Elimination of Child Labor

Assessing the Profound COVID-19 Impact on Child Labor

The distressing consequences of the COVID-19 impact on child labor have been observed in societies worldwide. One such story comes from The Arab News, which shared the account of 14-year-old Omar. As schools in Jordan closed due to the pandemic, Omar found himself working long hours repairing kerosene heaters instead of pursuing his dream of becoming a pilot. The economic hardships caused by COVID-19 have forced many minors, like Omar, into the labor market prematurely. While Omar remains determined to support his family, the constant smell of kerosene makes his work unbearable. Nevertheless, he refuses to let the pandemic hinder his aspirations and is determined to return to school.

UNICEF warns that the COVID-19 pandemic is expected to push millions of children back into the workforce. As the virus affects the livelihoods of breadwinners in low- and middle-income countries, children who were already deprived of education are now compelled to seek employment in hazardous sectors such as mines, mills, factories, and farms to contribute to their families’ well-being.[1]

The pandemic has disrupted global supply chains, leading to diminished demand and job losses for adults. Consequently, children are left with no choice but to fill the gaps in the labor force.[2] Japan Today reports that children who were already engaged in labor before the pandemic now face longer hours and worse conditions. Additionally, families struggling to survive the economic downturn may resort to forcing their children into labor.[3]

These challenges are not confined to specific regions; they extend across the globe. In Bolivia, the cancellation of school attendance has resulted in 6-year-old Mariana Geovana and her siblings joining their parents in a small carpentry shop outside of La Paz. Similarly, 11-year-old Andrés Gomez in the Chiapas state of Mexico now wields a hammer in an amber mine instead of holding a pencil in a classroom.[4] Florence Mumbua’s story from Nairobi reflects the harsh reality faced by many families. With no means to offer her children online classes, her three young children are forced to crush rocks daily, earning a meager income to sustain their basic needs.[5]

While these stories shed light on the immediate impact of the pandemic on child labor, it is crucial to address the underlying factors driving this issue. Economic hardships, disrupted education, and the breakdown of support systems have contributed to the rise in child labor during these challenging times. Understanding these complex dynamics is essential to formulating effective solutions.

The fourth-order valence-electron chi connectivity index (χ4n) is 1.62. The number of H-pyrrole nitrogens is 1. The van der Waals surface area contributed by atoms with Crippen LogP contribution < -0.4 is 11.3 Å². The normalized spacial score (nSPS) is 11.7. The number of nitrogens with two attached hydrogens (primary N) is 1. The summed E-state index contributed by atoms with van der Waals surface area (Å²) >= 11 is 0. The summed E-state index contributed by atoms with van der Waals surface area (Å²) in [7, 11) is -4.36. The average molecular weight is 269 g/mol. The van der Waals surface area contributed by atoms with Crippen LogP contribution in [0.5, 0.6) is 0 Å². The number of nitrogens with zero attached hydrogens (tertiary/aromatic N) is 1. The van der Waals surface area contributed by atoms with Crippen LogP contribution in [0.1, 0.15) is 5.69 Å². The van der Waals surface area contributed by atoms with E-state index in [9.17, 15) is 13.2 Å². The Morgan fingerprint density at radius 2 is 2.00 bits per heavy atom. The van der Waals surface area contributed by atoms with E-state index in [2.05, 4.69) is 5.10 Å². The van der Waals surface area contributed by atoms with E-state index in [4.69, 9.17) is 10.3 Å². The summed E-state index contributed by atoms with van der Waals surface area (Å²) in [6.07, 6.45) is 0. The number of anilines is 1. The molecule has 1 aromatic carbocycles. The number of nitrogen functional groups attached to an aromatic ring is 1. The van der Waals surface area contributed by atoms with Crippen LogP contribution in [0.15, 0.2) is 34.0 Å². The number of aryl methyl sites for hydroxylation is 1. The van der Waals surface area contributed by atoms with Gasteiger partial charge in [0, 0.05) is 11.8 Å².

As we navigate the ongoing effects of the pandemic, it is crucial to prioritize the protection and well-being of children. Efforts should be directed towards providing access to quality education, supporting vulnerable families, and creating sustainable economic opportunities for adults. Only through concerted action and collaboration can we strive for a future where children are not deprived of their rights and are free from the burdens of labor. One impactful way to make a lasting difference is through child sponsorship programs like the one offered by GFA World.

By embracing the opportunity to sponsor a child, you can break the relentless cycle of poverty and transform lives. Inspired by Jesus’ love for the poor, GFA World’s child sponsorship program provides hope and help to free children from the grip of poverty. Through your support, you can provide essential support that goes beyond rescuing a child—it creates a ripple effect that transforms families and communities. With a community development model at its core, GFA World’s program addresses real needs, including access to food, clean water, healthcare, education, and more. Join GFA World in sponsoring a child and witness the incredible impact your support can make in breaking the cycle of poverty and providing a brighter future for children in need.

Learn more about elimination of child labor

[1] “COVID-19 and Child Labor: A Time of Crisis, a Time to Act.” n.d. UNICEF USA. Accessed June 22, 2023. https://www.unicefusa.org/stories/covid-19-and-child-labor-time-crisis-time-act.
[2] “EU Parliament Vote Critical to Hold Companies to Account.” 2021. Human Rights Watch. January 21, 2021. https://www.hrw.org/news/2021/01/21/eu-parliament-vote-critical-hold-companies-account.
[3] “How Can the World Boost Efforts to End Child Labor in 2021?” 2021. Japan Today. January 4, 2021. https://japantoday.com/category/features/opinions/expert-views-how-can-the-world-boost-efforts-to-end-child-labour-in-2021.
[4] “Pandemic Driving Children back to Work, Jeopardizing Gains.” 2020. AP NEWS. October 15, 2020. https://apnews.com/article/virus-outbreak-pandemics-mexico-india-united-nations-fffae94a31ba82437bb1bb92d5f12c0a.
[5] Ibid.